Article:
The Universal Notebook: The threat to Roe v. Wade

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Fifty-nine percent of Americans (that’s 62 percent of women and 56 percent of men) believe women should have the right to terminate a pregnancy under most circumstances.

Sixty-seven percent of the U.S. Supreme Court justices, including three appointed by Donald Trump, believe the majority of American people are wrong.

Edgar Allen BeemThat 6-3 conservative majority has put the future of Roe v. Wade, the case that established women’s reproductive rights, in serious jeopardy.

The justices are using a Mississippi law to try to gut Roe. Mississippi, possibly the most backward state in the union, has a law that prohibits abortions after 15 weeks. Texas has proposed banning abortions after just six weeks, when many women don’t even know they are pregnant. 

Most states prohibit abortions after a fetus becomes viable, generally about 25 weeks. In 1973, Roe v. Wade set the standard at 28 weeks.

We can’t have places like Mississippi and Texas setting the standard for the entire nation. That’s where states’ rights come in.

Justice Brett Kavanaugh is pleased to hide his anti-abortion biases behind the weasel position that each state should be able to make its abortion laws. Kavanaugh would presumably also let each state make its civil rights laws. Schools across the Bible Belt would still be segregated if states were allowed to do that.

Human rights, civil rights, voting rights, and reproductive rights are the province of the federal government, not the states.   

Here in moderate Maine, I’m guessing women’s right to choose will be safe even if the court turns abortion over to the states, but that’s no thanks to Republican U.S. Sen. Susan Collins, who cast the deciding vote to put Kavanaugh on the Supreme Court bench. Kavanaugh told her he would respect precedent, that the right to an abortion is settled federal law.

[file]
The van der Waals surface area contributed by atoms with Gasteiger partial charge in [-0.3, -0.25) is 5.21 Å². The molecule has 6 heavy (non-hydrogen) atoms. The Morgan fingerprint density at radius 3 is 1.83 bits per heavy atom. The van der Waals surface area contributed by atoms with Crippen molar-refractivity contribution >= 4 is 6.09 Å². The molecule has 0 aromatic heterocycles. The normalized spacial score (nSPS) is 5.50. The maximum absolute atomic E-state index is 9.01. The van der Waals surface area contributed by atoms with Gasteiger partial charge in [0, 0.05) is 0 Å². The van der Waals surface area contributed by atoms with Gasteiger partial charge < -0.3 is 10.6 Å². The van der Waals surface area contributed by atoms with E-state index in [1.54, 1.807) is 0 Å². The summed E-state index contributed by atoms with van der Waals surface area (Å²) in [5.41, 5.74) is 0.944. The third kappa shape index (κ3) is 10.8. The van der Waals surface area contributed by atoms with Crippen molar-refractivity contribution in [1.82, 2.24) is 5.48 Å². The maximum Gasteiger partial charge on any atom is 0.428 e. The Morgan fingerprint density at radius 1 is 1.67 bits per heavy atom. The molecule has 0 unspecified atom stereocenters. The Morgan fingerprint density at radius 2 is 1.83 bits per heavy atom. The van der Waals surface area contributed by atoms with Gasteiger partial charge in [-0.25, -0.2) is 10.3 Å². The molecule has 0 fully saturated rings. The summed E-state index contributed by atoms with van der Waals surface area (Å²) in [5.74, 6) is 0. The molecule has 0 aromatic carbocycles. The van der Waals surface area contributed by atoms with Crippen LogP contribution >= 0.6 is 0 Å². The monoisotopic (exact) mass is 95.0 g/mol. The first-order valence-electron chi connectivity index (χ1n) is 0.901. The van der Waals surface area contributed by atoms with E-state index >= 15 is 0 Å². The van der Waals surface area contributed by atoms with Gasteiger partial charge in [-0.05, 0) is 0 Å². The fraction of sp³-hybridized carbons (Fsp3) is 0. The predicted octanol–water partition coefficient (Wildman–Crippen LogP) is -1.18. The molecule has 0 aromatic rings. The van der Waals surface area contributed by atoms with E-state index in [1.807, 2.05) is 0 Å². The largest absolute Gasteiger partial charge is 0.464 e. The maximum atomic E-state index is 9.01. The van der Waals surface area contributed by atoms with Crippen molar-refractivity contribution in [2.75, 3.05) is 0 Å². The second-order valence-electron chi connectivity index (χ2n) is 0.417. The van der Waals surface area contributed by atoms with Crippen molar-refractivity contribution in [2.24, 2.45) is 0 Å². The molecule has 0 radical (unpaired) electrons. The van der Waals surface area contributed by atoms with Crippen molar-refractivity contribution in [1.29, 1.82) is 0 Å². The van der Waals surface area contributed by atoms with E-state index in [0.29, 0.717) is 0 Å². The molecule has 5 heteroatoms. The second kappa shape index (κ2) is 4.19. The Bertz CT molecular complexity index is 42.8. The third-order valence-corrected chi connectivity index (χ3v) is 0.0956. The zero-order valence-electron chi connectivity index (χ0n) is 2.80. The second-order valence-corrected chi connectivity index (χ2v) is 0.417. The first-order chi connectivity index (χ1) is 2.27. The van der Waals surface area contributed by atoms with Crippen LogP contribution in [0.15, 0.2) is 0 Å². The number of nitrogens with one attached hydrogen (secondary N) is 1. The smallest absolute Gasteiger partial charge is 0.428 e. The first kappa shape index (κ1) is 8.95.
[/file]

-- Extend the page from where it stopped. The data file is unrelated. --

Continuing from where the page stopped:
He lied.

Susan Collins, however, is not naïve, so I have to believe she is something far worse: cynical. She just needed Kavanaugh to say he would respect Roe v. Wade so she could vote for him, whether he meant it or not. 

As a result of Trump and his enablers packing the court with the right-wing ideologue Justices Amy Coney Barrett, Neil Gorsuch, and Kavanaugh, the U.S. Supreme Court is no longer a legitimate institution. When the court manages to get a decision right it is now cause for surprise and celebration. The only way to remedy the imbalance may be to expand the court.

Trump Republicans glory in restricting individual rights. It would be easier to accept their anti-abortion stance were they truly pro-life, but that would mean opposing war and capital punishment, too. Unless you support sex education and contraception, you’re not serious about preventing unwanted pregnancies and abortions. 

The hypocrisy of the radicals on the right is clear when they advance the “my body, my choice” argument when it comes to vaccinations but deny women the same freedom of choice when it comes to abortions. 

The chauvinistic GOP wants to force women to carry every pregnancy to term, even in the case of rape. Eighty-four percent of Americans support abortion in the case of rape, so that 16 percent are some nasty human beings. No compassionate person would take such a stand, so please don’t tell me opponents of abortion act out of love.

Ultimately, unless we can somehow purge this country of the unholy influence of pro-lifers, white supremacists, vigilantes, gun crazies, anti-vaxxers, and religious extremists, I’m afraid the future of America as a democracy is in grave danger.

Edgar Allen Beem has been writing The Universal Notebook weekly since 2003, first for The Forecaster and now for the Phoenix. He also writes the Art Seen feature.

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